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The EU Referendum and Brexit: Why did it happen?

I have to start this post with a disclaimer: I do not possess any formal qualifications in politics, current affairs, journalism or the like. Despite attending the University of St Andrews, I didn't graduate in International Relations like so many of my peers. I am simply someone who, like so many others, is finding it increasingly difficult to understand the state of the world, and wanted a place to assimilate information on current affairs which is 1) concise and 2) not total political BS (as far as possible).

So let's start with something topical: the European Union (EU) Referendum. I don't know about you, but I kind of feel like the vote was just thrown at us all of a sudden without a lot of information or apparent reasoning. After doing some reading, this is what I have come up with:

Now, this one's interesting. I've googled 'Why did the EU referendum come about?', read the BBC's 'EU Referendum: All You Need To Know' and visited the government's official EU Referendum questions and answers page, and found nothing. They address 'What has happened' but shy away from explaining why the fuck we actually voted for this.

Luckily, a couple of people at the Financial Times thought it might be helpful for people to know (link here). Essentially it's this:

.In 2006, David Cameron promised he would call a referendum on the EU if the Conservatives came into power. Historically, some members of the Conservatives (as well as members of the UK Independence Party, UKIP) have been in favour of leaving the EU as they believe Britain is a strong nation which essentially should be left to rule itself. That is obviously very simplified, but if you want to read a little more I found this to be a helpful summary of the main political parties and their views.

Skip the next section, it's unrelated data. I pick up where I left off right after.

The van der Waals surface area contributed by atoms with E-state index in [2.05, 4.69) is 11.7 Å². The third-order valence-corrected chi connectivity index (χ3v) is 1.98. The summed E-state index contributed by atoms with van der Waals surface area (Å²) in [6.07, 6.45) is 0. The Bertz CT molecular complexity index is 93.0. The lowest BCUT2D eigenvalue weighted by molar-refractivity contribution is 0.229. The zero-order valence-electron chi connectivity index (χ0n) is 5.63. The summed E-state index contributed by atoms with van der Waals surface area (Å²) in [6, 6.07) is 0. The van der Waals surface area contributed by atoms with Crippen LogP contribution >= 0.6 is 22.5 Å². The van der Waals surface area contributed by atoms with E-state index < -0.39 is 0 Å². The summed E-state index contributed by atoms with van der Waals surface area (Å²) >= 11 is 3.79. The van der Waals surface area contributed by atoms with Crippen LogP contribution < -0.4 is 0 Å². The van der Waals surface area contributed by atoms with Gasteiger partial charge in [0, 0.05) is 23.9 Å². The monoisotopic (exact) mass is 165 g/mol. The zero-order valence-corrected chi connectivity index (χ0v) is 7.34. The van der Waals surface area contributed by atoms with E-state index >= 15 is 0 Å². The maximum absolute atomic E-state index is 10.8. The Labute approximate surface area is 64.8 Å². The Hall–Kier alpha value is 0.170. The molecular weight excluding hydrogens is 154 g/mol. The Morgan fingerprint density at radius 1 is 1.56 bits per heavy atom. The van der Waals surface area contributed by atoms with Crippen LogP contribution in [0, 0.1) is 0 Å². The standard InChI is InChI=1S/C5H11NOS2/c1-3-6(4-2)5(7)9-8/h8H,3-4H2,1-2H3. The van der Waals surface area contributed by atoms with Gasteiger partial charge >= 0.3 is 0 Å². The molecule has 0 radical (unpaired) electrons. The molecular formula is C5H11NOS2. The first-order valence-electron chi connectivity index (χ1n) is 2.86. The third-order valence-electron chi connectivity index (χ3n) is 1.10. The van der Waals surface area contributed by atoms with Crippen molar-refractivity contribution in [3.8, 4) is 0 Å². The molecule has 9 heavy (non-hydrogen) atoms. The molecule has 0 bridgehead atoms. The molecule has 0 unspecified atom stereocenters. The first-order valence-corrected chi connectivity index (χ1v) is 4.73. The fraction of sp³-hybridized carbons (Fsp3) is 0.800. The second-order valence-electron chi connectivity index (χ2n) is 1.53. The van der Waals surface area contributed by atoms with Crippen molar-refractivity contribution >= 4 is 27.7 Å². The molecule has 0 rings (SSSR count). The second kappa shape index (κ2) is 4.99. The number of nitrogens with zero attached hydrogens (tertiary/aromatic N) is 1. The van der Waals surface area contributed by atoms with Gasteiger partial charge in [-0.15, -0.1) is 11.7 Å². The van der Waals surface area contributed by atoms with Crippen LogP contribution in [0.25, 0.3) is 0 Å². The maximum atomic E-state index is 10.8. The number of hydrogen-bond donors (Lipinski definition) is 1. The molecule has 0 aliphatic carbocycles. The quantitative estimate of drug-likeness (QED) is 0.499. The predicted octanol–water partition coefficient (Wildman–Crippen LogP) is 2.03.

.In 2010, Cameron became Prime Minister under a Conservative-Liberal Democrat coalition (joint leadership), but in essence had the real power while the Lib Dem leader, Nick Clegg, had very little. Once in power, Cameron came under pressure from members of his own party who wanted to leave the EU, as well as UKIP opposition (who had done surprisingly well in the general election, gaining 3.1% of the vote which ranked them fourth behind the Conservatives, Labour and the Lib Dems).

.In 2013, Cameron gave in to pressure and announced that if the Conservatives are re-elected in the 2015 general election, he will call the referendum. He didn't expect that they would be. In fact, pretty much nobody expected that they would receive an outright majority - but they did.

SO, this explains why the referendum was called, and why subsequently the government wanted us to remain in the EU: they realised that they had ballsed up and that the UK could very well be fucked by strong European trading partners such as Germany. In fact, post-referendum result, Angela Merkel (Chancellor of Germany since 2005) has come out and said: